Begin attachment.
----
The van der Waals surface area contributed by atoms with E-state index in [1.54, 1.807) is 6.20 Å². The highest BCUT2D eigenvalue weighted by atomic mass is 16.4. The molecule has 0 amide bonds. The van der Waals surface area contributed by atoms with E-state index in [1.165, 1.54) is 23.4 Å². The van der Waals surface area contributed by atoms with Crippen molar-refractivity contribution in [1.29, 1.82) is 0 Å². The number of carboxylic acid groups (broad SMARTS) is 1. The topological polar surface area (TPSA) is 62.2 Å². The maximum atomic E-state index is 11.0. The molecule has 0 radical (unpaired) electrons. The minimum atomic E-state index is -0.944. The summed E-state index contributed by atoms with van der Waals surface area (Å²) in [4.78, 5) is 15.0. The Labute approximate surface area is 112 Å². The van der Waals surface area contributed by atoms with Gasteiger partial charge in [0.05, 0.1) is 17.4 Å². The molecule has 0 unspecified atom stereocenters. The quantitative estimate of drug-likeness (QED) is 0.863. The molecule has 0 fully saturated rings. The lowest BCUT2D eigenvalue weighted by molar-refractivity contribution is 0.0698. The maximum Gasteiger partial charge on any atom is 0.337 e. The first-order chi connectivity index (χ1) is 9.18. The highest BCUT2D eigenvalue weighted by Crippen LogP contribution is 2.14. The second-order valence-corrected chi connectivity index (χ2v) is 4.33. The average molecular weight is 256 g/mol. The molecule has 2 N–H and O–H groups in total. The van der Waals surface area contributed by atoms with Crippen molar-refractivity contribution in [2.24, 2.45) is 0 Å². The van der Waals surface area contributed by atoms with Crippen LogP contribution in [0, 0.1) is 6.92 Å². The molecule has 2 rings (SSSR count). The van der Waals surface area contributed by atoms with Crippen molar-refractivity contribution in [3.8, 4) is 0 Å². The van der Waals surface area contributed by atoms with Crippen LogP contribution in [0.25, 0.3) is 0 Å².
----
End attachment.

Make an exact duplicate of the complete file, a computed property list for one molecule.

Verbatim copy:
The van der Waals surface area contributed by atoms with E-state index in [1.54, 1.807) is 6.20 Å². The highest BCUT2D eigenvalue weighted by atomic mass is 16.4. The molecule has 0 amide bonds. The van der Waals surface area contributed by atoms with E-state index in [1.165, 1.54) is 23.4 Å². The van der Waals surface area contributed by atoms with Crippen molar-refractivity contribution in [1.29, 1.82) is 0 Å². The number of carboxylic acid groups (broad SMARTS) is 1. The topological polar surface area (TPSA) is 62.2 Å². The maximum atomic E-state index is 11.0. The molecule has 0 radical (unpaired) electrons. The minimum atomic E-state index is -0.944. The summed E-state index contributed by atoms with van der Waals surface area (Å²) in [4.78, 5) is 15.0. The Labute approximate surface area is 112 Å². The van der Waals surface area contributed by atoms with Gasteiger partial charge in [0.05, 0.1) is 17.4 Å². The molecule has 0 unspecified atom stereocenters. The quantitative estimate of drug-likeness (QED) is 0.863. The molecule has 0 fully saturated rings. The lowest BCUT2D eigenvalue weighted by molar-refractivity contribution is 0.0698. The maximum Gasteiger partial charge on any atom is 0.337 e. The first-order chi connectivity index (χ1) is 9.18. The highest BCUT2D eigenvalue weighted by Crippen LogP contribution is 2.14. The second-order valence-corrected chi connectivity index (χ2v) is 4.33. The average molecular weight is 256 g/mol. The molecule has 2 N–H and O–H groups in total. The van der Waals surface area contributed by atoms with Crippen molar-refractivity contribution in [2.24, 2.45) is 0 Å². The van der Waals surface area contributed by atoms with Crippen LogP contribution in [0, 0.1) is 6.92 Å². The molecule has 2 rings (SSSR count). The van der Waals surface area contributed by atoms with Crippen molar-refractivity contribution in [3.8, 4) is 0 Å². The van der Waals surface area contributed by atoms with Crippen LogP contribution in [0.25, 0.3) is 0 Å².